“Bohemian Rhapsody” has a good time showing how Queen conceived a handful of their iconic hits, from the ominous funk of “Another One Bites the Dust” to the gladiatorial surge of “We Are the Champions.” But for most of the film, the awesome expressiveness of Freddie Mercury, the way he used his voice as an enraptured instrument of agony and ecstasy, isn’t front and center. It’s telling that Queen’s 1976 single “Somebody to Love” isn’t featured in the movie (it’s just background music), because not only is it one of their greatest songs, it’s one of Mercury’s most ardently autobiographical. It could have been an epiphany — but the film backs away from it, because it’s backing away from the emotional bravura of what Freddie Mercury was singing.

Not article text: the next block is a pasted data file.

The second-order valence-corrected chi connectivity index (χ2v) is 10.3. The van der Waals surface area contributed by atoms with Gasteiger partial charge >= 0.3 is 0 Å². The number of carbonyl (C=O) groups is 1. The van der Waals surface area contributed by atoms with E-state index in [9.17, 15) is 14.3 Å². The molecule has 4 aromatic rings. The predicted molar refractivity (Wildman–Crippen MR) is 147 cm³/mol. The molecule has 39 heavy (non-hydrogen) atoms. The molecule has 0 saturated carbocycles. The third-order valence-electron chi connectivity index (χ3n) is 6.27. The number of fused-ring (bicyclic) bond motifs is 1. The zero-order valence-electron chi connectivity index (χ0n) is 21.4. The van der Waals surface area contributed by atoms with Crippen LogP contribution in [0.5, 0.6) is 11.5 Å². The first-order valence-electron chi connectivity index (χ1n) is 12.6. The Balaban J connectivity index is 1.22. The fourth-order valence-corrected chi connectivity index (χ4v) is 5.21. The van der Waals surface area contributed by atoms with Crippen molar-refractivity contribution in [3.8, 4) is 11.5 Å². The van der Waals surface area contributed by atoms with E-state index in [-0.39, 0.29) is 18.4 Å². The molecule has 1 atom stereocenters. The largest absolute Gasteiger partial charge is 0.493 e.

As “Bohemian Rhapsody” goes on, the band falls apart and comes back together in inevitable, if not always historically accurate, melodramatic ways. The camaraderie among the members of Queen is fun to behold, because the film captures what different cloths they were cut from, and the actors fill in their roles — Gwilym Lee is especially good as Brian May, with his Louis XIV mane, virtuoso guitar licks, and jovial straight-arrow crispness. When Freddie reveals to the band, during rehearsals for the Live Aid show, that he has HIV (even though he wasn’t, in fact, diagnosed until two years later), it’s moving, because at that moment the film touches the truth of all great rock bands: that they’re brothers. Freddie’s Live Aid performance gets reconfigured into his secret way of fighting back against the disease. He’s sick, with an ailing throat, but he looks and performs as though he’s in his prime, a show-must-go-on mirage that’s a testament to his rock ‘n’ roll fervor. In a sequence like that, “Bohemian Rhapsody” nails Queen’s majesty. What eludes the film is Freddie Mercury’s mystery.